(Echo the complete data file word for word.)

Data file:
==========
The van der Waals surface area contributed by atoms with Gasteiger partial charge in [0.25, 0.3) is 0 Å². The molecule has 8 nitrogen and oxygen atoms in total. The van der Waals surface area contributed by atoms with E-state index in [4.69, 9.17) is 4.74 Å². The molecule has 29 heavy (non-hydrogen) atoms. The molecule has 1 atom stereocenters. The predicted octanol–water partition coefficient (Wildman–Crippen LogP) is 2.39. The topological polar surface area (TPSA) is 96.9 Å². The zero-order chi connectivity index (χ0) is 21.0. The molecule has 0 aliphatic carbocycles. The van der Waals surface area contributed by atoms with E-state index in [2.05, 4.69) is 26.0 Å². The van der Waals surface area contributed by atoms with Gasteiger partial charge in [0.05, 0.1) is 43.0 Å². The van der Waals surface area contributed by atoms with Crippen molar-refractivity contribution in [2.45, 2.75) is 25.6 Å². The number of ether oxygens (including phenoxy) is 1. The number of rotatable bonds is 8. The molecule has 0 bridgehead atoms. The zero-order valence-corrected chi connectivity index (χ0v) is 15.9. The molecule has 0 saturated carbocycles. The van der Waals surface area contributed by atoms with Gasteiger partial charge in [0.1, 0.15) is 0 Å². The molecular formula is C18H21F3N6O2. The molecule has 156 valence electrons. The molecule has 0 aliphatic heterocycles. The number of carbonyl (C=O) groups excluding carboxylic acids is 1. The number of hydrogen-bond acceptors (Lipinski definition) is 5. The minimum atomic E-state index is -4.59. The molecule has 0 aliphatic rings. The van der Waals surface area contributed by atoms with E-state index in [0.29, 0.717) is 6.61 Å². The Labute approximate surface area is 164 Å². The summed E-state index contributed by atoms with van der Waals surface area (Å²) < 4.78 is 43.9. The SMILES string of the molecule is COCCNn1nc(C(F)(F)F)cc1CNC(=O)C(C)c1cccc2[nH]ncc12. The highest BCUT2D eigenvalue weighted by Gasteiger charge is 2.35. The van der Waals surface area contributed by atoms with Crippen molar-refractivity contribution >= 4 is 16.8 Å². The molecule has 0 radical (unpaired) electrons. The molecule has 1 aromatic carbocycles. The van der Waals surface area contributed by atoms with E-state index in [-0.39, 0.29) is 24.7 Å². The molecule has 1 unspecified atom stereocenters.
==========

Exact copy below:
The van der Waals surface area contributed by atoms with Gasteiger partial charge in [0.25, 0.3) is 0 Å². The molecule has 8 nitrogen and oxygen atoms in total. The van der Waals surface area contributed by atoms with E-state index in [4.69, 9.17) is 4.74 Å². The molecule has 29 heavy (non-hydrogen) atoms. The molecule has 1 atom stereocenters. The predicted octanol–water partition coefficient (Wildman–Crippen LogP) is 2.39. The topological polar surface area (TPSA) is 96.9 Å². The zero-order chi connectivity index (χ0) is 21.0. The molecule has 0 aliphatic carbocycles. The van der Waals surface area contributed by atoms with E-state index in [2.05, 4.69) is 26.0 Å². The van der Waals surface area contributed by atoms with Gasteiger partial charge in [0.05, 0.1) is 43.0 Å². The van der Waals surface area contributed by atoms with Crippen molar-refractivity contribution in [2.45, 2.75) is 25.6 Å². The number of ether oxygens (including phenoxy) is 1. The number of rotatable bonds is 8. The molecule has 0 bridgehead atoms. The zero-order valence-corrected chi connectivity index (χ0v) is 15.9. The molecule has 0 saturated carbocycles. The van der Waals surface area contributed by atoms with Gasteiger partial charge in [0.1, 0.15) is 0 Å². The molecular formula is C18H21F3N6O2. The molecule has 156 valence electrons. The molecule has 0 aliphatic heterocycles. The number of carbonyl (C=O) groups excluding carboxylic acids is 1. The number of hydrogen-bond acceptors (Lipinski definition) is 5. The minimum atomic E-state index is -4.59. The molecule has 0 aliphatic rings. The van der Waals surface area contributed by atoms with E-state index in [0.29, 0.717) is 6.61 Å². The Labute approximate surface area is 164 Å². The summed E-state index contributed by atoms with van der Waals surface area (Å²) < 4.78 is 43.9. The SMILES string of the molecule is COCCNn1nc(C(F)(F)F)cc1CNC(=O)C(C)c1cccc2[nH]ncc12. The highest BCUT2D eigenvalue weighted by Gasteiger charge is 2.35. The van der Waals surface area contributed by atoms with Crippen molar-refractivity contribution >= 4 is 16.8 Å². The molecule has 0 radical (unpaired) electrons. The molecule has 1 aromatic carbocycles. The van der Waals surface area contributed by atoms with E-state index in [-0.39, 0.29) is 24.7 Å². The molecule has 1 unspecified atom stereocenters.